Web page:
In Buddhism there is no marked division between physical and mental phenomena. They are interdependent, one giving rise to the other. Neither one has its own inherent existence (sabhava). Also remember that in Buddhism consciousness arises and passes away. This allows it to be fleeting and flexible in how and where it arises and fades away.

With metta

Thank you, Mat, for responding. Yes - I agree. My point was that I don’t think the reductionist view of consciousness being created from wholly material processes in the brain (and nothing else) really makes sense from a Buddhist perspective. Although I don’t think this means that people who subscribe to such a view can’t have partial insights into how the brain and consciousness coexist/function.

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I listened to the whole interview twice and found all of it quite engaging and fascinating.

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I’m glad you enjoyed it! I’ve listened to all of his podcast episodes, and Sam Harris is certainly one of my favorite intellectuals. The one problem I have with him is that he’s all for the secular Buddhism movement, but honestly I think that’s only because he’s so intelligent and informed that every way things like rebirth have been explained to him he could easily dismiss them in his mind. I’m sure if he talked to the right people he might be a little more open. Either way, lots of good material, I suggest scanning through the list of his Waking Up podcast and listening to any other topics you’re interested in. He actually talked to Joseph Goldstein 2-3 times, and each conversation was great.

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There are aspects of secular Buddhism that make a lot of sense to me yet aspects of it that my dhamma sense knows is wrong view. You mentioned karma and rebirth. I found it interesting when he talked about the two view extremes of Westerners rejecting karma and rebirth and Buddhist monks view of rejecting that view. I used to dismiss rebirth but I have really opened up to it and am still sifting through my biases and fears, plumbing the depths of what rebirth might mean to me. That said, I find many arguments for and against rebirth to be weak and not particularly compelling. The debate between Stephen Batchelor and Ajahn Brahmali didn’t sway me either way but I think I detected clinging of views by both of them.

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I’m not sure that absolute dismissal of rebirth is a sign of great intelligence or knowledge - probably rather a sign of very strongly (perhaps arrogantly) holding onto dogmatic materialist views. I used to like listening to/reading Sam Harris, but I was turned off by his crusade against Islam - I’ll concede that he is a smart person (above average IQ?), well-educated (PhD in Neuroscience), and seems to have a special place in his heart (on second thought, brain) for “Buddhist” meditation.

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To be clear, his crusade isn’t against Islam, but “bad beliefs” or beliefs that lead to suffering. It just so happens that Islam has some of those bad beliefs irrevocably integrated throughout it. For example, if you were to follow it based on the texts in the same way we do here, you would find yourself forced to agree with causing needless suffering just because someone doesn’t believe what you do and acts on those beliefs. Homosexuality, women’s rights, free speech against Islam, etc. Many of these things result in death or extreme punishment following a strict adherence to the text. To truly combat this, those passages would have to be removed from the “holy” and “divine” text. Something that very few Muslims would ever be willing to do, regardless of how liberal they are, or of whether they think those rules shouldn’t be followed. That is his argument, which he often expounds, but unless you listen to its entirety, it does seem to come off as just a crusade against Islam. The point is, it is certainly not baseless in any sense of the word.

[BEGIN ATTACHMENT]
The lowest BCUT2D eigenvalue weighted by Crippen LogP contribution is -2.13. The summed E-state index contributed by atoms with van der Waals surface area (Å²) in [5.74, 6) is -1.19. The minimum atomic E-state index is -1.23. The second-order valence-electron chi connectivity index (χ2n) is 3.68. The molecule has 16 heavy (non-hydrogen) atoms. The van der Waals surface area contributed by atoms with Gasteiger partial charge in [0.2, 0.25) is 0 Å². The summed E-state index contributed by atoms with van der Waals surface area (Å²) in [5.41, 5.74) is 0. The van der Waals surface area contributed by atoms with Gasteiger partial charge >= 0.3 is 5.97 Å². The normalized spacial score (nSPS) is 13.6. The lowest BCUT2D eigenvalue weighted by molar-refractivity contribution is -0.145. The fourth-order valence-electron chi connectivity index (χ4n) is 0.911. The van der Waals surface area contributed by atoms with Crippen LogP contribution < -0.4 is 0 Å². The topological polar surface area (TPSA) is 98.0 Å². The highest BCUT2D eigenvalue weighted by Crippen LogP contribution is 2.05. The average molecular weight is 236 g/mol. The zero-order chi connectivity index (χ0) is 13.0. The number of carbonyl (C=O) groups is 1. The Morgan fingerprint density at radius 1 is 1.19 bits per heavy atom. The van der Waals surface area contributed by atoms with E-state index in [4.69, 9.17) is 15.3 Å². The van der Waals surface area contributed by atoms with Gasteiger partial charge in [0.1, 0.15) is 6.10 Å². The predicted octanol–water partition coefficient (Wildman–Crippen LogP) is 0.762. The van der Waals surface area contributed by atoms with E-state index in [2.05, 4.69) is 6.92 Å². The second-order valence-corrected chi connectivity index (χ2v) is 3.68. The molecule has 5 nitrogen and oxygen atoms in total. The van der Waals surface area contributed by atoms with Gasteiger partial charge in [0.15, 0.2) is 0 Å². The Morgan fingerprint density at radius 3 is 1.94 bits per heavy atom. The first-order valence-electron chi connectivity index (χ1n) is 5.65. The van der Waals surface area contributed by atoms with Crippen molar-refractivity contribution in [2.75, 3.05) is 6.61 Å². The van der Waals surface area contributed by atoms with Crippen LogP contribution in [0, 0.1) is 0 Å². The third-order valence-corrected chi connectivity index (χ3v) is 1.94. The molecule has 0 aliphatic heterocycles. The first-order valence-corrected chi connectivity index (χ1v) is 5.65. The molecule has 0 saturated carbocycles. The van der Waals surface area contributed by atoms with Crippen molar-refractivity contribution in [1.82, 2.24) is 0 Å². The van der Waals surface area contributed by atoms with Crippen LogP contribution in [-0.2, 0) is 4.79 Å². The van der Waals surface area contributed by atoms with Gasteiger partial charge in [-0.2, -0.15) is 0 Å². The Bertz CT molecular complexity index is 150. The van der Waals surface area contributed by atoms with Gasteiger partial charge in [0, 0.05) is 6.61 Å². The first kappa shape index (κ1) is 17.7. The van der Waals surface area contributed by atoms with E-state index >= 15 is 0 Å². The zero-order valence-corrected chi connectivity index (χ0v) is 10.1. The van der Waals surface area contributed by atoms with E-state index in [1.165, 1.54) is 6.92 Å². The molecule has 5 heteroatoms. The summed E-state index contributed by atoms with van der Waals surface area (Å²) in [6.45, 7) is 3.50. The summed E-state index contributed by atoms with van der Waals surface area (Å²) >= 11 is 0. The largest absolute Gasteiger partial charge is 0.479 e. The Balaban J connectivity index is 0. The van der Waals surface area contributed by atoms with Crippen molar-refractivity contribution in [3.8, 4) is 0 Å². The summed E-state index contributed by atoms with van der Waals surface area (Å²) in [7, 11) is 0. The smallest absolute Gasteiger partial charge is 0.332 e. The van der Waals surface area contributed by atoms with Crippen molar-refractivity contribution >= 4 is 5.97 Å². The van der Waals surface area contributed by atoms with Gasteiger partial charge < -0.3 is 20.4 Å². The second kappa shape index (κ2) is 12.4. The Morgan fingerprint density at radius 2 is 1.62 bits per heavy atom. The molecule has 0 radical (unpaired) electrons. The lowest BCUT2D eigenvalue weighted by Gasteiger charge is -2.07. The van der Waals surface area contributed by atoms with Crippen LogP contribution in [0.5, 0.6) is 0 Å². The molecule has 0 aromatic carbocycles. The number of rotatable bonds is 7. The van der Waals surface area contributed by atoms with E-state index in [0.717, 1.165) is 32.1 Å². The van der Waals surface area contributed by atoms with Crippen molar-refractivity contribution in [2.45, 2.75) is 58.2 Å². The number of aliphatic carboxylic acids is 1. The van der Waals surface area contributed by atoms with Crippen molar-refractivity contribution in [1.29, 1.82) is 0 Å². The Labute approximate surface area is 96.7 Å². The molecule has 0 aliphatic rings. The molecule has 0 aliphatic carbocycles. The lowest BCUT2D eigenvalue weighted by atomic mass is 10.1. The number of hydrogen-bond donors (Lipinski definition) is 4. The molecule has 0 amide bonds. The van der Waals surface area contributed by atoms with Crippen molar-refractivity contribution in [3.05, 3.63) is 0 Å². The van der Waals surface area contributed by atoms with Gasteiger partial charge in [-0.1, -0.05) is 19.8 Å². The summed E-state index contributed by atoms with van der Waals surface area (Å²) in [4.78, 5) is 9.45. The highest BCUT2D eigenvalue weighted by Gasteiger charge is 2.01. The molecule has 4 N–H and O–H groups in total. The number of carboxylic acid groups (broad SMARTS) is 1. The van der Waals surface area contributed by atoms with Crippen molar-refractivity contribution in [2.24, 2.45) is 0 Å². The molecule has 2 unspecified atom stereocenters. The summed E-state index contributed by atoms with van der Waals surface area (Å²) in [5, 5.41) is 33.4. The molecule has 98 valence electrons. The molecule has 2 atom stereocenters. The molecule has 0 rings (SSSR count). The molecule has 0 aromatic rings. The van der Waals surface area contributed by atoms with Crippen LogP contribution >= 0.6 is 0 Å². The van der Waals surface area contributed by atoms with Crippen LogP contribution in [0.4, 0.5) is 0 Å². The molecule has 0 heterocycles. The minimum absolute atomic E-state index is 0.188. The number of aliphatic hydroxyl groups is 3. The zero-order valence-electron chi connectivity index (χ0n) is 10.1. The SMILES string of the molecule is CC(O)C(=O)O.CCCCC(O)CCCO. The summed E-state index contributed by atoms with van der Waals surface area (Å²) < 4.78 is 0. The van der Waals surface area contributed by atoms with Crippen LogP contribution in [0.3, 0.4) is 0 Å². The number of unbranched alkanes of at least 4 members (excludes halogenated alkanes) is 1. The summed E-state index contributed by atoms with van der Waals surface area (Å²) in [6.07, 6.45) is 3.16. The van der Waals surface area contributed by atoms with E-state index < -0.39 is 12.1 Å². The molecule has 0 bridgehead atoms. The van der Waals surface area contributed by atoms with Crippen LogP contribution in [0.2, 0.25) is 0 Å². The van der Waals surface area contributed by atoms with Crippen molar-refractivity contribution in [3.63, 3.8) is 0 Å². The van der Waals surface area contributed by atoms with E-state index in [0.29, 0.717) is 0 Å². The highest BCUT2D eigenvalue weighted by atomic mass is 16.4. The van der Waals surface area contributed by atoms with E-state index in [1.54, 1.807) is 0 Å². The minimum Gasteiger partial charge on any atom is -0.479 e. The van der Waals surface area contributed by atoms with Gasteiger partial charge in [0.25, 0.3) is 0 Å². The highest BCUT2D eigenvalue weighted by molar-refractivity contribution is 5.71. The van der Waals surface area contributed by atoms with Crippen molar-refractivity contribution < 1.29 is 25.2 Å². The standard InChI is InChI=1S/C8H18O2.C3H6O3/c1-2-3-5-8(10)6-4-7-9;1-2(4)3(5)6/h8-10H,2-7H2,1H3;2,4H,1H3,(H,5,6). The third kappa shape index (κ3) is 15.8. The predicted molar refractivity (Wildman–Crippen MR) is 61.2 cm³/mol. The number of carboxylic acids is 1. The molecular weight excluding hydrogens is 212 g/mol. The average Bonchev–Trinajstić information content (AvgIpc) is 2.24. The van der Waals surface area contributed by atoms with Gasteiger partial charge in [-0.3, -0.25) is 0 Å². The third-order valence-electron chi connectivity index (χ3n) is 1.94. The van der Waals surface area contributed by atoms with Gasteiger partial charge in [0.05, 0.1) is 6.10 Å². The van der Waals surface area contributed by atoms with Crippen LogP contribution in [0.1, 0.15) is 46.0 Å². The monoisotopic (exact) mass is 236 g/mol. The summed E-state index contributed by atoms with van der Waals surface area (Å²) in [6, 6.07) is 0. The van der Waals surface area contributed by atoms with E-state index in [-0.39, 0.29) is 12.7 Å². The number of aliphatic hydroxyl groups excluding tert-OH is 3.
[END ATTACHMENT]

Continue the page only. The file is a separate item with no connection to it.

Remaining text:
Also, he doesn’t necessarily dismiss rebirth, he only argues that the probability that it isn’t true, given the knowledge we have now, is more than it being true. This may be misguided, but I don’t think speaks to his intelligence or knowledge in any way. I wasn’t saying that it shows his intelligence, or that he’s not intelligent, just that his intelligence and calculative nature is probably the root of it. I’m not sure how explains agreeing with the Buddha on everything else and why someone as advanced as the Buddha would say what he has on rebirth, but I would like to know. I think he certainly has an far above average IQ, and I wouldn’t even say he’s a materialist, he just has no evidence of rebirth and so he doesn’t believe it. He does talk about Buddhism often and far more than just meditation, he is all about the 3 marks of existence, as well as dependent origination, just in the sense of rebirths within one single lifetime. I almost wish he would experience something to move him from secular Buddhism, I think he would be a great Buddhist!

Thanks for the response. I don’t personally care so much about engaging in debates about what the Quran or Hadith say and how to interpret that - I am not a muslim, nor am I flirting with Islam or a likely convert. But I do know Muslim individuals who are good and decent human beings, and I know that many of them are singled out and targeted based on their religion (by birth in most cases). I could be wrong, but my gut tells me that there are better ways to combat religious extremism/terrorism than by bashing the religion itself, or its adherents. Particularly with regards to western critics of Islam, what sound at first like reasoned arguments about religious doctrine can, IMO, mask racial and cultural prejudices, as well as empower and inspire those who are prone to carry out racially/religiously/culturally motivated acts of hate.

Nonetheless, I’m sure SH would make a great Buddhist. :grinning:

Anyway, I think this is a digression from the main topic. Sorry for that!